In my 20 something years in PR, I could count on one hand the times I have advised a client to turn down a media interview, or at least advised them not respond to a story.  It’s a rarity, especially working in the PR world where we embrace publicity with all our might. However, there are valid times when refusing an interview will be a far more effective move and one that will minimise or avoid reputational damage.    From the outset I have to be very clear that I am not advocating a “no comment” response (there is never a time when this response is appropriate) but you can turn down an interview yet still respond.

Here’s how:

1. Its not your area of expertise

I have been approached in the past by media asking me to provide expertise around various topics.  While there may be a loose connection, if it really isn’t your specialty area, then don’t comment. It won’t do your reputation any good to try to be something you are not and may potentially backfire.  Politely refuse and say why.  Even better, recommend an expert you know who is in a better position to respond.

 

2. The issue is negative and it isn’t yours

Let’s say there was an industry issue.  A competitor has been found to be doing the wrong thing and they are currently being profiled in the most negative light.   Being one of that company’s strongest competitors, you have been approached by a journalist to add commentary.  It sounds like it might be a good opportunity to gain the edge over your competitor, right? Wrong!   While it may seem like a positive move, the fallout will be that when audiences hear or read about this issue, your name will be associated with it.  Politely decline and advise that you aren’t in a position to comment on other organisation’s actions.

 

3. The timing is wrong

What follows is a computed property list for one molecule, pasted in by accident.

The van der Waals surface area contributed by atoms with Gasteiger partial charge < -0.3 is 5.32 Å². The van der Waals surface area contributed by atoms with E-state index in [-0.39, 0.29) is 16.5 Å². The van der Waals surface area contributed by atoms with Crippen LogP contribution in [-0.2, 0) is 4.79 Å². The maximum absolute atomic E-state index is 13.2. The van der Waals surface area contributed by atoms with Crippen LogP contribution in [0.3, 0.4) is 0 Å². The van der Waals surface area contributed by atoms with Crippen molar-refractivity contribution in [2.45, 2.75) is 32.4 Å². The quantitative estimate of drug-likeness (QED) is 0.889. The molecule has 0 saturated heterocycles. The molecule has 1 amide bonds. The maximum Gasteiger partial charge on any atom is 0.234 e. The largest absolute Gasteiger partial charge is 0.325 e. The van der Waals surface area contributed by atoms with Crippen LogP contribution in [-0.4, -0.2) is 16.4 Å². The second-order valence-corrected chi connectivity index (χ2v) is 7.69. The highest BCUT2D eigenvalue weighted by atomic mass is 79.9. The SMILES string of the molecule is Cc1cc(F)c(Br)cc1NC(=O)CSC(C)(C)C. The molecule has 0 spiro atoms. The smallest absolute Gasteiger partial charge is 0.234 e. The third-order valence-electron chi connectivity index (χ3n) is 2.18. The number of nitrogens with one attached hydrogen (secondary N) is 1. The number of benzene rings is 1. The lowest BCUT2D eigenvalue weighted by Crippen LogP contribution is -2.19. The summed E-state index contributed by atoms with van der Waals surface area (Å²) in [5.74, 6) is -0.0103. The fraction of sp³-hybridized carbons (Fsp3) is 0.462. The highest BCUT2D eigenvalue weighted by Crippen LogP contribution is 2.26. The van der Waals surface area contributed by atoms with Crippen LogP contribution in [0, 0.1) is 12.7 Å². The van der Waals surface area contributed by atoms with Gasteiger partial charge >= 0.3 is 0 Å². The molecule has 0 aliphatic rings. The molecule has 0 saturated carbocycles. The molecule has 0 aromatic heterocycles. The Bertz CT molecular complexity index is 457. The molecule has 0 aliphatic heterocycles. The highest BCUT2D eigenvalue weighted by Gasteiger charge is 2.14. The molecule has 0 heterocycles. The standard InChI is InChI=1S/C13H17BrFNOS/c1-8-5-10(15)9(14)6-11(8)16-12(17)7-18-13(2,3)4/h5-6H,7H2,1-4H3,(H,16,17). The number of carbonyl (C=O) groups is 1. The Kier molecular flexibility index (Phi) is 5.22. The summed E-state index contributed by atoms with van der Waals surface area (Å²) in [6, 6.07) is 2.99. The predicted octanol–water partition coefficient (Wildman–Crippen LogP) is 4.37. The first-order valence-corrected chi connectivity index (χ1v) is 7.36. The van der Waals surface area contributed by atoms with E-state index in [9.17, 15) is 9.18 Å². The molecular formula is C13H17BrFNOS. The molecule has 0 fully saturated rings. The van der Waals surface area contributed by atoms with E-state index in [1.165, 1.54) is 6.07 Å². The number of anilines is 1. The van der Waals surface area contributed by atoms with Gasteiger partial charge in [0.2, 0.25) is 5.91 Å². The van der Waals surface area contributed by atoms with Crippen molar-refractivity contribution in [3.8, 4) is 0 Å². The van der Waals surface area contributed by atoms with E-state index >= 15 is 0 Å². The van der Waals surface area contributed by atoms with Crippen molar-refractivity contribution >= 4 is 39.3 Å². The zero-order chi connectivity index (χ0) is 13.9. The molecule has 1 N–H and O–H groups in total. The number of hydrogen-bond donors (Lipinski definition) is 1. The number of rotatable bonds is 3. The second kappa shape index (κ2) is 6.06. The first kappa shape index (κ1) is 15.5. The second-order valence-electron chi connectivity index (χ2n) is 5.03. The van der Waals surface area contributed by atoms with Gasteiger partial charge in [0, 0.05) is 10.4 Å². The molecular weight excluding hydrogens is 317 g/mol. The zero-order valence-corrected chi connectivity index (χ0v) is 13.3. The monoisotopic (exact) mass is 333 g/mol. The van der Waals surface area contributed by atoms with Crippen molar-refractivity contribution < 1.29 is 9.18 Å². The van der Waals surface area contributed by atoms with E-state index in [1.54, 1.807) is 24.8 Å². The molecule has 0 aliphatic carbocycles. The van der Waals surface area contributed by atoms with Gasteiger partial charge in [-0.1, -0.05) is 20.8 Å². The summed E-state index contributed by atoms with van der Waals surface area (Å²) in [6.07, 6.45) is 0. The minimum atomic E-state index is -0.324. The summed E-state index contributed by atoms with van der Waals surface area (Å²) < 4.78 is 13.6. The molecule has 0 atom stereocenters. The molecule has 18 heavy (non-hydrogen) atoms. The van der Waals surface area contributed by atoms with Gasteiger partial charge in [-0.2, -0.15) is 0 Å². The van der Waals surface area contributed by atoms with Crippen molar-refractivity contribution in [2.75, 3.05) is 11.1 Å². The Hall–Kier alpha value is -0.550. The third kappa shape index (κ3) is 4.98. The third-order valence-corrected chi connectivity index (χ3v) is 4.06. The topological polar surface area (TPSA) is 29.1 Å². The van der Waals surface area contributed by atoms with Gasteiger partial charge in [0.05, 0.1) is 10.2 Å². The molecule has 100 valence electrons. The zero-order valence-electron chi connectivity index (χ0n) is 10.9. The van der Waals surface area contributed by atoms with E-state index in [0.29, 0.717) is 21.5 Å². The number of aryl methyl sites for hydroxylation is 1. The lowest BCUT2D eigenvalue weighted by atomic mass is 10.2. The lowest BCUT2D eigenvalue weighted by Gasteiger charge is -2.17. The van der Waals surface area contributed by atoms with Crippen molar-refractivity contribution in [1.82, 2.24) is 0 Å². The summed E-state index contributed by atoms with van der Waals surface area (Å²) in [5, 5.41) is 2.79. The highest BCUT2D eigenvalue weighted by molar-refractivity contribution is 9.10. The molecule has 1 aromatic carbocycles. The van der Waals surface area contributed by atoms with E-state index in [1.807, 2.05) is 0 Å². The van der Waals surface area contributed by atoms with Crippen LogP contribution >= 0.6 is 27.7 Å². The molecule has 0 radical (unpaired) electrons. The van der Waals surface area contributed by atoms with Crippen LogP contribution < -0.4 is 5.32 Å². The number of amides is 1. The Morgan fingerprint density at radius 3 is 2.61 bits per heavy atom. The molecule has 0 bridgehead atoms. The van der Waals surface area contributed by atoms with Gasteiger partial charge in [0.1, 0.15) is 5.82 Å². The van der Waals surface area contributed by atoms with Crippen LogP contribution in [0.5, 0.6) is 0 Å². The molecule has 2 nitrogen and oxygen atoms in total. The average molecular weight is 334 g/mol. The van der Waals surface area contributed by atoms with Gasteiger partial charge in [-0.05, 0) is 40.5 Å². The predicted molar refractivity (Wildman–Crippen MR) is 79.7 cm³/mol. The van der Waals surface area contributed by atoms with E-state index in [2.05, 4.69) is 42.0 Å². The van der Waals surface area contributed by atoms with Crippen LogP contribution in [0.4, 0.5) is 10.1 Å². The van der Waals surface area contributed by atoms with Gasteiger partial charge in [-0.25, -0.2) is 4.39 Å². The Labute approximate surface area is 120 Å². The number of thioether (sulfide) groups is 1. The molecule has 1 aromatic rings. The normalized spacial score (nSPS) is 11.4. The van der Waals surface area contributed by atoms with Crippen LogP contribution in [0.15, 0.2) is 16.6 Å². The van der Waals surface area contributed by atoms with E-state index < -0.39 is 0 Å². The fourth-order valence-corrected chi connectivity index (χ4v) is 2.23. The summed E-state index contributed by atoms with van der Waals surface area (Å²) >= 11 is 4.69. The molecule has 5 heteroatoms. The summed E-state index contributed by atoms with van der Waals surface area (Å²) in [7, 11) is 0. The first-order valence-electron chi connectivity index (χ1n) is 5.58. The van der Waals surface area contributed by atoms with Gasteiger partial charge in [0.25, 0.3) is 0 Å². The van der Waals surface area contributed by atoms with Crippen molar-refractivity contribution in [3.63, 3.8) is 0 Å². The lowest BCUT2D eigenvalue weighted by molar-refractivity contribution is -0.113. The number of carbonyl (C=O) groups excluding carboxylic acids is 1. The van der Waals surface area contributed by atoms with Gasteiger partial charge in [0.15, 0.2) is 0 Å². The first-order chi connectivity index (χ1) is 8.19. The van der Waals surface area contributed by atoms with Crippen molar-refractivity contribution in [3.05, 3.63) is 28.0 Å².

Its imminent.  You are on the verge of making an announcement – good (significant growth) or bad (significant loss).  Its too early to announce the good news and hopefully you have a media strategy in place which embraces a broader campaign.  Its too early to announce the bad news, you may have to lay people off and this is definitely not something you want employees and their families reading about in the media.     Either way, politely refuse but tell the journalist you will be in touch in the near future when you are in a position to offer a story.

 

4. You don’t have a media training spokesperson

A poor performance in the media – radio, television or print – can do considerable and sometimes irreparable damage to the reputation and goodwill of an individual or organisation.  In the case of a contentious issue, the worst action you can take is throw an untrained spokesperson into the spotlight and painfully watch them writhe under the scrutiny of an investigative journalist.  If there is an issue that needs a response but your spokesperson isn’t media ready, then issuing a carefully crafted media statement would be the best way forward.   You are still responding, but it will be contrived and controlled with the messages you want heard.

5. It’s a legal issue

You or your company are in a legal battle or an issue is currently being investigated.   A media ban is advice that usually emanates from a lawyer but that doesn’t mean you can’t or shouldn’t communicate.  This is again one of those situations where you should refuse the interview, and say why, but provide a short statement or comment that doesn’t go into the specifics but addresses the reasons you are taking action and the outcome you hope for.